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MIGRANT WORKERS' VOICE CALLS FOR URGENT REVIEW OF THE UNITED NATIONS' (UN) EMPLOYER PAYS PRINCIPAL

THIS GUILDLINE HAS BEEN MISUSED BY THE GULF STATES AND SOME MIGRANT WORKERS' SENDING STATES TO EXPLOIT WORKERS UNDER THEIR KAFAALA SPONSORSHIP REGIMES WITH THE FOLLOWING REASONS; www.migrantworkersvoice.org


1. The employer pays all the fees of recruitment principle can be exploited by employers who use it as a means of controlling their workers.


2. It can lead to workers being tied up in contracts they did not agree to and being held at ransom.


3. The system can lead to debts for migrant workers who have to pay back fees and other costs associated with their recruitment.


4. It perpetuates a system of modern-day slavery by allowing employers to control the movement and freedom of their workers.


5. The Kafaala system used by Arabic states ties migrant workers to their employers, who have complete control over their movements and freedom.


6. The system is often used to control domestic workers, who are vulnerable due to language barriers and lack of knowledge of their rights.


7. The system has been linked to human trafficking, as workers are often promised one job and then forced into a completely different role.


8. It is a form of bonded labour, as workers are unable to leave their employers without permission or face punishment.


9. Domestic workers under this system are often subject to abuse, exploitation, and poor living conditions without any recourse to legal protections.


10. The system is a violation of human rights and is incompatible with modern-day employment practices.


The Kafaala system originated in the Middle East, where it was initially used for child adoption. The concept of kafaala, or sponsorship, involved a person taking responsibility for another’s wellbeing. Over time, this system was applied to domestic workers, particularly in the Gulf states, where the demand for domestic workers was high.


Under the Kafaala system, employers act as sponsors for migrant workers, providing them with visas and residency permits. However, the system ties the worker to the employer, who has complete control over their movements and freedom. The worker is unable to leave their employment without permission and faces punishment if they do. For domestic workers, this can lead to abuse, exploitation, and poor living conditions without any legal protections.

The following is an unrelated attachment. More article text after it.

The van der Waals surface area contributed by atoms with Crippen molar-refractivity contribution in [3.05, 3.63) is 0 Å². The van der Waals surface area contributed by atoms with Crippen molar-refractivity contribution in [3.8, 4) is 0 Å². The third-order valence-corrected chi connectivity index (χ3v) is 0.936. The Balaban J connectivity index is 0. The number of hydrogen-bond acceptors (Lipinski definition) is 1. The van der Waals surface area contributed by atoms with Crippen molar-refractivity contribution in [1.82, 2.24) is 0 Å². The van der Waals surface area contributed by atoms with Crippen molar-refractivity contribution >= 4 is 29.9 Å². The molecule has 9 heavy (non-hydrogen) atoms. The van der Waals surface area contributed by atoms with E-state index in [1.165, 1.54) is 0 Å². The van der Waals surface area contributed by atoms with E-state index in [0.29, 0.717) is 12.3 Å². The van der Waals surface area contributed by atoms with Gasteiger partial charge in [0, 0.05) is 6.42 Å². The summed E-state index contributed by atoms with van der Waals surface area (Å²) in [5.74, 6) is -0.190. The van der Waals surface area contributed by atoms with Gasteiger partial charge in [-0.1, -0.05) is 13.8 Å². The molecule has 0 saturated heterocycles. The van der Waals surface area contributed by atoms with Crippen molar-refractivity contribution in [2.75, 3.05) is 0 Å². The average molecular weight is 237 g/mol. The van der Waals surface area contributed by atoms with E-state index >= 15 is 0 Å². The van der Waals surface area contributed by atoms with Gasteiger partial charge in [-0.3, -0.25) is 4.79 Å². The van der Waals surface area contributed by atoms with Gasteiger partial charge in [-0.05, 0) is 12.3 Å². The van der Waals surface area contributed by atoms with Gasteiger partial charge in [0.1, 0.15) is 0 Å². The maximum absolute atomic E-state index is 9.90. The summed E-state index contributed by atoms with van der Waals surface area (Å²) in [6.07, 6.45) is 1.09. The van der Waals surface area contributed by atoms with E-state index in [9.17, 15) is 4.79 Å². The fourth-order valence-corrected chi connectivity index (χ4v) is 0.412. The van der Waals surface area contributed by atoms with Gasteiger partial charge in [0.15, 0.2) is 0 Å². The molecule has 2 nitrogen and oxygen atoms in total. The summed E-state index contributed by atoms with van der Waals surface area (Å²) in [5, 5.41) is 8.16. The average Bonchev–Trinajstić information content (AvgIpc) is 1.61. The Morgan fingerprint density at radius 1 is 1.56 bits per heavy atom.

In conclusion, the UN principle of the employer paying all fees of recruitment perpetuates the Kafaala system, which is a form of modern-day slavery prevalent in the Gulf states. The system ties migrant workers to their employers, undermines their human rights, and is incompatible with modern-day employment practices. The system needs to be reformed to protect the rights and welfare of migrant workers.


Recommendations/ way forward.


By implementing a cost-sharing system for recruitment fees between migrant workers and employers, the following benefits can be achieved:


1. It promotes shared responsibility between workers and employers in the recruitment process.


2. It can reduce the financial burden on employers, making it less attractive for them to exploit workers.


3. It encourages transparency and fairness in the selection and recruitment of workers, reducing the risk of trafficking and exploitation.


4. It can provide greater protection for workers, as they have a financial stake in the process and are less likely to be tied to abusive employers.


5. It can help to prevent debt bondage for migrant workers, as they are not solely responsible for repaying recruitment fees.

6. It can reduce the risk of workers being held in captivity or being forced to work under duress.


7. It can help to reduce the demand for unscrupulous middlemen or agents who charge exorbitant fees for their services.


8. It can foster a culture of mutual respect and cooperation between workers and employers in contract negotiations and employment relationships.


9. It can help to shift the power dynamic between workers and employers, promoting greater equality in the workplace.


10. It can lead to improvements in working conditions and labour standards overall, as workers have a greater voice in shaping workplace policies and practices.


In short, a cost-sharing system for recruitment fees can help to eliminate the issues associated with the UN employer pays principle, by promoting greater fairness, transparency, and accountability in the recruitment process, and by safeguarding the rights and welfare of migrant workers.

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